Then I hit the snag: In producing this fine paper, Ilford made the serious mistake of reducing the weight of the paper stock. Their old glossy paper was 280 weight, and the new one 240. (Classic Pearl & Epson Colorlife aren’t quite as bad – the stock is a little heavier.) The result seems disastrous:
The swellable polymer paper responds to Epson inks – and I suppose others too – by becoming wavy all over, and buckling forward in the darker areas which have received more ink. For fine-art printing it becomes almost useless, because the prints cannot be mounted archivally – that is, you can’t fasten them to an undermat with archival corners or mounting strips. With a 4-ply overmat, the free area of the print ripples & sometimes buckles so far forward that it touches the glass of the frame, causing a blotch and even adhering to the glass. (Yes, these are slow-drying prints, but this happens even if they have a week to dry.)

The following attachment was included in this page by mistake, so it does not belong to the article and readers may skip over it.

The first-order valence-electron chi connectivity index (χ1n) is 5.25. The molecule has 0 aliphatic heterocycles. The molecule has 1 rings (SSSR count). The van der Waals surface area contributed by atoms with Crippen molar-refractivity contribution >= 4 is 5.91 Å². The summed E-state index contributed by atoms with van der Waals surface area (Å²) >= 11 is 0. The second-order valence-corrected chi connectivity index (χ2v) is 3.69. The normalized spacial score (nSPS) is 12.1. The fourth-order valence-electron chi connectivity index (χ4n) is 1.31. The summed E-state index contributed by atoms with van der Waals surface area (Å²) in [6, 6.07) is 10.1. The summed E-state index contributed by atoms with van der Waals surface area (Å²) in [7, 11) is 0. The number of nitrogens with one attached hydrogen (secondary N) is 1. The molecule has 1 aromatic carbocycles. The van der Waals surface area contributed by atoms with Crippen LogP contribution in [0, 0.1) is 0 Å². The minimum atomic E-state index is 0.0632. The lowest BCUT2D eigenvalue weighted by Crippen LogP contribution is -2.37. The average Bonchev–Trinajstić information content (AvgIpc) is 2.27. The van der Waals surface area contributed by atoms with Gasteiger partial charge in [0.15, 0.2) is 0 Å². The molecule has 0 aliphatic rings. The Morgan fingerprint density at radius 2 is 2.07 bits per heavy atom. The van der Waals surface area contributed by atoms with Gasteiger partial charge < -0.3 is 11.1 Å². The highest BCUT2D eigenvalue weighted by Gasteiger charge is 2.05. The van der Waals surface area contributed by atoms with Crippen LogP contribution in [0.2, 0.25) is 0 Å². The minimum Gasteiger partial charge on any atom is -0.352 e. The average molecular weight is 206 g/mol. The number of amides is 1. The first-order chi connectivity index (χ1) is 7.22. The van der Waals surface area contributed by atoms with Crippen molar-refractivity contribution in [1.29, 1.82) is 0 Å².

This occurs with any size over 8.5×11″. I made a series of exhibition prints that had to be reprinted on another paper. Even wide margins (10×15″ prints on 13×19″ paper) wouldn’t solve the problem. One could presumably buy an expensive mat cutter and make 8-ply overmats to prevent contact between the print and the glass, but the result would still look rippled and wavy.
I’m so sorry that Ilford is producing a superior surface on the wrong weight of paper stock. I sent a note to Ilford USA’s tech support but got no reply. I wish someone could get word to Ilford GB or whoever might be able to correct what looks like a fatal error in the manufacture of so promising a paper.
Not having a chance to yet test the other two papers in the product line I really can’t generalize about Ilford’s Galerie. Of the two that I did test, one I liked and the other I didn’t. My suggestion is that if the paper that you’re currently using leaves you wanting a change, do try several of the new Galerie papers. But, if like me, you value reliability and predictability over change for change’s sake, stick with what works for you.